How do you see the role of “Station Scientist” at your station, and how have you taken on that role?
I see the role of being a station scientist as being an ambassador; a bridge between the scientific community and the general public. A station scientist should be able to take ideas from current research and have a broad knowledge of different scientific areas because the public is certainly curious about nature, especially its interaction with weather and climate. However, some members of the public take that “I wonder” curiosity and keep it in the back of their head, never inquiring about it. Gauging the public’s interest and trying to focus a story on that is important to readers, especially if you can fuel that curiosity factor.
How do you use Earth Gauge information? Which topics or materials have you found helpful?
I use Earth Gauge information on a weekly basis in my weather column, known as WEATHERWATCH. Usually, I rotate between climate facts and numbers, but also sometimes mention new research and discoveries; if the issue is especially close to a local phenomenon, it will become a full news story in the paper. I also share information from Earth Gauge’s Facebook page on my own page and on my weather forecasting page.
Do you notice increased response from the public when you cover environmental science topics?
Many in our community do find the environment to have many fascinating concepts, especially how different plants, animals and entire ecosystems interact with the natural environment and how humans can alter the environmental impacts. When I am able to talk to readers, more questions do come up and give me ideas for other environmental science stories.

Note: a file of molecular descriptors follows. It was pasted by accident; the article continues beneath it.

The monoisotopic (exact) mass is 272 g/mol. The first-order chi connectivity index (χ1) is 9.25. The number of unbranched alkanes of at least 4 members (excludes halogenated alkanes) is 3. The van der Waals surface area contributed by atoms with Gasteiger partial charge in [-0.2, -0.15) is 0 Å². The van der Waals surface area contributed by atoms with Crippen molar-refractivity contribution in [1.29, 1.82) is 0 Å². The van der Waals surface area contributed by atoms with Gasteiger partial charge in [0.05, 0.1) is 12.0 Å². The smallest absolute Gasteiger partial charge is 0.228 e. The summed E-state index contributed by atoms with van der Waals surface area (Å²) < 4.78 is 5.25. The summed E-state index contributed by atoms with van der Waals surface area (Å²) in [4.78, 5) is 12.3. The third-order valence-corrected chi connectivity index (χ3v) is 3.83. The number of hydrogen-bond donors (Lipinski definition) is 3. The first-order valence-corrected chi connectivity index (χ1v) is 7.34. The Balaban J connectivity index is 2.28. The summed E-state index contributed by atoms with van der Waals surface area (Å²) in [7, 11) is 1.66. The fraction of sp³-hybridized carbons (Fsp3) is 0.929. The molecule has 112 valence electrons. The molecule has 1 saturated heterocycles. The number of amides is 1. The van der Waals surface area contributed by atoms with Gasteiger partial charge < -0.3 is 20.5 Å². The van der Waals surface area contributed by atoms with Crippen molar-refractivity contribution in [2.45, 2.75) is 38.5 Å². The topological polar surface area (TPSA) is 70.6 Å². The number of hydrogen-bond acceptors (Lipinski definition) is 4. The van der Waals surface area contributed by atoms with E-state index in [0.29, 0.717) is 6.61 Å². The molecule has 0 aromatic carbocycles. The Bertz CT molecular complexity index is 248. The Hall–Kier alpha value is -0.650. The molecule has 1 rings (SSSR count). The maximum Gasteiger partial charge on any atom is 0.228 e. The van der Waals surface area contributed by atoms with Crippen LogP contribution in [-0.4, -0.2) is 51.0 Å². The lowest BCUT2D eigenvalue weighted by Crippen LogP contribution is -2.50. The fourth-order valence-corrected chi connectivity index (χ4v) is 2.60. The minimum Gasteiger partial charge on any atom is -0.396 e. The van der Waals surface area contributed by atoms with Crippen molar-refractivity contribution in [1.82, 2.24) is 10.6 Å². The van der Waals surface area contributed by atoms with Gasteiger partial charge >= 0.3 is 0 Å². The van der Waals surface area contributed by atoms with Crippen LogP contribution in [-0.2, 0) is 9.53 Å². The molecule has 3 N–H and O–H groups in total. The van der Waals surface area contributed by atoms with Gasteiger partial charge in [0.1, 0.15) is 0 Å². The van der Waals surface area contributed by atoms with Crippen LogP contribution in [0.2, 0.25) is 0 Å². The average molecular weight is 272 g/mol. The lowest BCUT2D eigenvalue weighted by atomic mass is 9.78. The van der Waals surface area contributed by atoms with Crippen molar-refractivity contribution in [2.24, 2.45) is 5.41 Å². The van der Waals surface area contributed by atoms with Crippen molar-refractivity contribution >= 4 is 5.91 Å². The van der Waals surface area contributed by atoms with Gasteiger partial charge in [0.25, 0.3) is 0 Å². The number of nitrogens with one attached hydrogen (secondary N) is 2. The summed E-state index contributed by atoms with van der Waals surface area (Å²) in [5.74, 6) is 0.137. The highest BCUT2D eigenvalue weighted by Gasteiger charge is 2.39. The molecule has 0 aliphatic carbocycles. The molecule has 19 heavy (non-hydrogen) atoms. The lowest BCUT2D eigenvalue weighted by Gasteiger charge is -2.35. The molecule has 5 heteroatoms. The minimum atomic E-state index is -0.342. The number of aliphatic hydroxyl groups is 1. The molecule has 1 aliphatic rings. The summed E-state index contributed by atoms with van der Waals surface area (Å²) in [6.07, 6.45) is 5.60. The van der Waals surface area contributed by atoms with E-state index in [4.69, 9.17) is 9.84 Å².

What is one issue that affects your local environment and how have you covered it?
I have devoted a lot of time to reporting on water quality as it has significant impacts on aquatic species, especially the eutrophication of blue-green algae on Lake Champlain, which has been exacerbated in recent years from excessive rainfall and polluted stormwater runoff. A local high school, in conjunction with the University of Vermont, performs tests on two local watersheds and coverage focuses significantly on their findings. I have also covered how acid rain can impact life in these local watersheds.
Where is your favorite local spot to spend time in nature and connect with your local environment?
There is a series of hiking trails that I have always enjoyed walking on in Hardwick, where one can search for many different types of birds, insects and amphibians. It’s a very peaceful place compared to the rest of the town and is very well maintained and preserved. Often times, you can find blue jay feathers, interesting species of fern or toads along the trail.